Alan Quinlan: 'Murray and Co must think outside the box-kick if Ireland are to give rivals the boot'
"They kick 70pc of their ball away. If they want to do that, good luck to them. It has worked for them. It is not the way I think you should play rugby but it has been successful for them, so good luck."
Eddie Jones, February 2016
"We just think that's the way the game is going. If teams defend as they do now, there's space in the back-field. We have to get defenders back there and the only way we do that is to put the ball in that space."
Eddie Jones, February 2019
It is easy to forget that behind the screen of sound bites, pot-shots and bluster there is a calculating and astute rugby coach who is humble enough to adapt his tactics to suit the game's natural evolution.
Eddie Jones is a grand master of distraction.
You can see he gleans great satisfaction from throwing smoke bombs in every which direction, causing hysteria and distorting perceptions.
This is the same Eddie Jones who scoffed at Ireland's 'kick and clap' style, someone who, if you believed everything he said in recent years, felt a sharp pain in his side every time someone put boot to ball.
Jones would happily have everyone believe that Ireland are one-dimensional and draining to watch while his carefree team only need vigour to win rugby matches.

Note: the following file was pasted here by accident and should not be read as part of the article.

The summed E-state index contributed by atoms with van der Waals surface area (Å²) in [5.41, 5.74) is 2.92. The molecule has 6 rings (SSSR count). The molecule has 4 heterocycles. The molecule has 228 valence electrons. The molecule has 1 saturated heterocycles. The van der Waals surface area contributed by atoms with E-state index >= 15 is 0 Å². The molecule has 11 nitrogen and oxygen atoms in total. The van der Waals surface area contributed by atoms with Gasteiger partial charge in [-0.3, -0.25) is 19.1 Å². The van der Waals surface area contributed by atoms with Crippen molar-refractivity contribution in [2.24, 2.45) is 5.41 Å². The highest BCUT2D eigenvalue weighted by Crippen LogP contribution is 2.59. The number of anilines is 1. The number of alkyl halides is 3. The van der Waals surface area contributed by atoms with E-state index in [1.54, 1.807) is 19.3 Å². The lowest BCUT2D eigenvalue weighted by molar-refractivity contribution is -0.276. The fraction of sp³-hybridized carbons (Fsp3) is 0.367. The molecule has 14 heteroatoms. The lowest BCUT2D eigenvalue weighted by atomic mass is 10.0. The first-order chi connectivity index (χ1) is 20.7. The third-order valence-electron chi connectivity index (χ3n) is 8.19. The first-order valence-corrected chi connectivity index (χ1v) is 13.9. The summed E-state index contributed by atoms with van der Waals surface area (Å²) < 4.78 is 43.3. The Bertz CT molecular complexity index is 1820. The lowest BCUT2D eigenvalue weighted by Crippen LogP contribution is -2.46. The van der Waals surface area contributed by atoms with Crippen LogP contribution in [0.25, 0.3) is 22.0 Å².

Traditional southern hemisphere slights, particularly from Jones, are, thankfully, generally taken with the fistful of salt that they deserve.
The reality is that England kicking the ball more than Ireland is not a new thing.
Last season they put boot to ball 133 times in their five Six Nations outings, 23 times more than Joe Schmidt's side did.
In 2016, when Jones fired his public barb at Ireland's tactics, as his side went on to win the Grand Slam, England kicked the ball from hand 177 times in their five games, with Ireland choosing that option 43 times fewer.
England's kicking game in the first two rounds of the Six Nations has been well documented - 32 kicks from hand against Ireland, 47 against France - but there hasn't been some sort of seismic shift in their outlook.
They may be kicking a little bit more, but the real difference has been the quality of their kicking - and there are plenty of things they are doing well that Ireland can learn from.
The variety and accuracy of England's kicking game is keeping the opposition on edge, their kick chase has been excellent in its aggression and timing, and they have also been able to put two inexperienced international full-backs - Robbie Henshaw and Yoann Huget - under immense pressure.
Owen Farrell has been exceptional this spring, blossoming in his new role as captain, and to this point outshining the reigning World Player of the Year.
He has been ably assisted by a talented supporting cast - chiefly the impressive Ben Youngs - as the England backline have all kicked their fair share of ball, except for Manu Tuilagi who brings plenty of complementary weapons to the table.